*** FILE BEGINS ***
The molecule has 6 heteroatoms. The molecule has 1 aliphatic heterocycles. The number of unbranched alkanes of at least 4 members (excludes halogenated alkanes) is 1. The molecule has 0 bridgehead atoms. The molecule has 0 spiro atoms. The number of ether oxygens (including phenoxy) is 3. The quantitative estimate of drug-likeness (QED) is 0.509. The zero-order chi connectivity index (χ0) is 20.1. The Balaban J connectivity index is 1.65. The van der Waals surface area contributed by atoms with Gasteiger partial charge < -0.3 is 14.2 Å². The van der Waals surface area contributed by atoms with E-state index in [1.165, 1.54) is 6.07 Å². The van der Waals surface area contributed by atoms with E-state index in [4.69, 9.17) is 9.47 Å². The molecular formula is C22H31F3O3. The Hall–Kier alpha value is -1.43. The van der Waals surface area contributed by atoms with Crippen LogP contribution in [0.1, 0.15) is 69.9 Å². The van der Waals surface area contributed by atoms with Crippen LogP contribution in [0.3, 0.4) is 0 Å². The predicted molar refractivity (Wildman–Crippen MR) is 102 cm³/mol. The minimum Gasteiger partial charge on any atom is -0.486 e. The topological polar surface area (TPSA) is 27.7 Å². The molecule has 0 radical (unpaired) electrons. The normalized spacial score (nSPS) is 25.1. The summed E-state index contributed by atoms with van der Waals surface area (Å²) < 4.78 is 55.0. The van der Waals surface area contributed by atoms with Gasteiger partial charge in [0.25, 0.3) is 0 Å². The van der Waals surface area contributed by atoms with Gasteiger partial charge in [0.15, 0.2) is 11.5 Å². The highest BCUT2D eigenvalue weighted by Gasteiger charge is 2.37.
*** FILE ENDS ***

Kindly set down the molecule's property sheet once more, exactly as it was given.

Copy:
The molecule has 6 heteroatoms. The molecule has 1 aliphatic heterocycles. The number of unbranched alkanes of at least 4 members (excludes halogenated alkanes) is 1. The molecule has 0 bridgehead atoms. The molecule has 0 spiro atoms. The number of ether oxygens (including phenoxy) is 3. The quantitative estimate of drug-likeness (QED) is 0.509. The zero-order chi connectivity index (χ0) is 20.1. The Balaban J connectivity index is 1.65. The van der Waals surface area contributed by atoms with Gasteiger partial charge < -0.3 is 14.2 Å². The van der Waals surface area contributed by atoms with E-state index in [1.165, 1.54) is 6.07 Å². The van der Waals surface area contributed by atoms with E-state index in [4.69, 9.17) is 9.47 Å². The molecular formula is C22H31F3O3. The Hall–Kier alpha value is -1.43. The van der Waals surface area contributed by atoms with Crippen LogP contribution in [0.1, 0.15) is 69.9 Å². The van der Waals surface area contributed by atoms with Crippen LogP contribution in [0.3, 0.4) is 0 Å². The predicted molar refractivity (Wildman–Crippen MR) is 102 cm³/mol. The minimum Gasteiger partial charge on any atom is -0.486 e. The topological polar surface area (TPSA) is 27.7 Å². The molecule has 0 radical (unpaired) electrons. The normalized spacial score (nSPS) is 25.1. The summed E-state index contributed by atoms with van der Waals surface area (Å²) < 4.78 is 55.0. The van der Waals surface area contributed by atoms with Gasteiger partial charge in [0.25, 0.3) is 0 Å². The van der Waals surface area contributed by atoms with Gasteiger partial charge in [0.15, 0.2) is 11.5 Å². The highest BCUT2D eigenvalue weighted by Gasteiger charge is 2.37.